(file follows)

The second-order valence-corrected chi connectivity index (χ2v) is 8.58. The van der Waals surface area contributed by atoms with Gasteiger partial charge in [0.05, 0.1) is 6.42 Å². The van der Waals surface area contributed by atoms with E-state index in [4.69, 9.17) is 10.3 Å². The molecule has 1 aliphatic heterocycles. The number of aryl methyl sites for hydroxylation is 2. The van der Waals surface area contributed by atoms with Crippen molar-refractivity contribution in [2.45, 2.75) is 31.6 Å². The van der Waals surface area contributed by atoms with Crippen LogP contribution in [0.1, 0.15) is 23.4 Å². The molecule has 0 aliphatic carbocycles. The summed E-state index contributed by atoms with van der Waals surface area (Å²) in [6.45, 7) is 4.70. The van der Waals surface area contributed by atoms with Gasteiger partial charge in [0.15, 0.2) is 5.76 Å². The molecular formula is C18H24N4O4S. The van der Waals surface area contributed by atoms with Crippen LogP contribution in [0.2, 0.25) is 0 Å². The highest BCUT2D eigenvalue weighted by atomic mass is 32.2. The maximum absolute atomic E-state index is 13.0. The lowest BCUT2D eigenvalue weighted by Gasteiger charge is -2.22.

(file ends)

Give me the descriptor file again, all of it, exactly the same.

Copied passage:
The second-order valence-corrected chi connectivity index (χ2v) is 8.58. The van der Waals surface area contributed by atoms with Gasteiger partial charge in [0.05, 0.1) is 6.42 Å². The van der Waals surface area contributed by atoms with E-state index in [4.69, 9.17) is 10.3 Å². The molecule has 1 aliphatic heterocycles. The number of aryl methyl sites for hydroxylation is 2. The van der Waals surface area contributed by atoms with Crippen molar-refractivity contribution in [2.45, 2.75) is 31.6 Å². The van der Waals surface area contributed by atoms with Crippen LogP contribution in [0.1, 0.15) is 23.4 Å². The molecule has 0 aliphatic carbocycles. The summed E-state index contributed by atoms with van der Waals surface area (Å²) in [6.45, 7) is 4.70. The van der Waals surface area contributed by atoms with Gasteiger partial charge in [0.15, 0.2) is 5.76 Å². The molecular formula is C18H24N4O4S. The van der Waals surface area contributed by atoms with Crippen LogP contribution in [0.2, 0.25) is 0 Å². The highest BCUT2D eigenvalue weighted by atomic mass is 32.2. The maximum absolute atomic E-state index is 13.0. The lowest BCUT2D eigenvalue weighted by Gasteiger charge is -2.22.